A famous entertainer, Jason Traverner, known by millions suddenly finds himself in a familiar world where nothing apparently has changed except for the fact that in this new alternate reality he never existed. As a result his fame evaporates instantly and as for his fortune, he is only left with the (sizable) amount of cash in his pocket.
This book was written in the early 70’s and placed in 1988, and does a poor job of anticipating technological progress. Basically it’s the 1970’s with flying cars. However, the socio-political landscape has altered considerably. As is a common theme with PKD the near future is once again dystopian. The United States has just gone through a Second Civil War and the hot spots of political dissention are university campuses across the country. The nation is a police state run by the “pols” (police) and “nats” (National Guard), and freedom is greatly curtailed with most violations of the law resulting in deportation to a forced labour camp.
Traverner wakes up in a fleabag motel with nothing but the same clothes he was wearing and the wad of cash he was carrying. No identification and no memory of how he got there. Realizing he could not wander around without ID he asked the hotel clerk to put him in contact with someone who could provide him with false papers. Little did he know that those people were all police informers. The first half of the book is slow and predictable, with Traverner getting his false identification, realizing no one has any idea who he is and finding old lovers to seduce all over again so that he could stay with them as he sorts his way through his predicament. Meanwhile the pols are pursuing him, led by police general Felix Buckman as he appears to be a man of means since somehow he was able to eliminate all trace of his identity from their records.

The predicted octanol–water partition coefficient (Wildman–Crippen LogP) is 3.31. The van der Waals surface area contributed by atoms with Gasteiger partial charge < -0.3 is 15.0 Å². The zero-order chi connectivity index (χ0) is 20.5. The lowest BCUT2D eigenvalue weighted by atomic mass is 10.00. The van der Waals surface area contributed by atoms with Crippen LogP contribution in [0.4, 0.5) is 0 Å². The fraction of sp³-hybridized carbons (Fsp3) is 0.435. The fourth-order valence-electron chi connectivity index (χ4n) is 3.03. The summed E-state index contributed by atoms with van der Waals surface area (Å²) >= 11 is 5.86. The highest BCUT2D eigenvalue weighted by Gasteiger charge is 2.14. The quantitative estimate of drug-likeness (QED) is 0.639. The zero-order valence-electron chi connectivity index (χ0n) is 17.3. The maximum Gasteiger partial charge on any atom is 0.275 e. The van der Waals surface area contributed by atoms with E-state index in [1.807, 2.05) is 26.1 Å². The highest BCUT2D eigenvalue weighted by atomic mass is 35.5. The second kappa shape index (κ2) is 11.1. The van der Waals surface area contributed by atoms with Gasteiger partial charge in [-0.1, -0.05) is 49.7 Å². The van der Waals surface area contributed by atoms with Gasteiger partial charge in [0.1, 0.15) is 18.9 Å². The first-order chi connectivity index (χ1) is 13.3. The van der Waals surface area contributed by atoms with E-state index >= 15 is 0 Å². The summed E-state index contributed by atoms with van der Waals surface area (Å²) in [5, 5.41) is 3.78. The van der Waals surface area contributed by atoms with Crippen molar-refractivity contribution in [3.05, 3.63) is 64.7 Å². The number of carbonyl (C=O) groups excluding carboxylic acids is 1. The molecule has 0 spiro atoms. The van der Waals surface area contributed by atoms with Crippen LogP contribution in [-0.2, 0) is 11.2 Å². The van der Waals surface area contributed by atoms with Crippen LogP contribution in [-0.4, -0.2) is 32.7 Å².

Though Traverner is the main character, Buckman is the more interesting of the two. While he is a high ranking government official, he severely bends the rules himself, most notably through his incestuous marriage to his twin sister Alys with whom he has a child. Felix has a complex love/hate relationship with his sister who is a wild hypersexed drug user, which Felix attempts to keep a lid on. Felix demonstrates his compassion by preventing citizens from being condemned to a forced labour camp as well as his inner conflict with the system he was tasked to enforce by publishing an expose on the police apparatus in the epilogue. By comparison Traverner is flat. His wealth has isolated him from the socio-political problems of the times. His genetic superiority as a “six” has given him advantages over the rest of the population, and finally his lack of empathy in truly understanding the value of loss and despair as a component of love makes Taverner someone to whom you do not wish to identify with. Unfortunately Buckman’s incest also disqualifies him as unsavoury. As a reader I found I didn’t associate with either the protagonist or antagonist resulting in an uncommitted audience. The deep discussion between Traverner and his lover Ruth Rae is the emotional highlight of this book. Ruth explains that love cannot be understood without the context of loss, and also that until one has a child and knows unflinchingly that they would sacrifice themselves for that child, they cannot claim to have experienced love.
The final third of the novel picks up the pace and becomes more interesting. Alys picks up Traverner once he is released from the police station and takes him to the Buckman home where he has a bad reaction to mascaline (hallucinogenic drug). Meanwhile, Alys dies of an overdose of an experimental drug called KR-3 which has the effect of altering reality of other people (huh?). Her death releases Traverner from his alternate reality where he is unknown. So while he is back in his normal world, he is on the run for Alys death – trumped up by Felix in an effort to deflect political exposure to his illegal and immoral relationship with her. The story wraps up with Traverner avoiding the murder conviction and the police general retiring to quiet solitude (and later assassinated due to his memoirs) .
(Amazon) Flow My Tears, the Policeman Said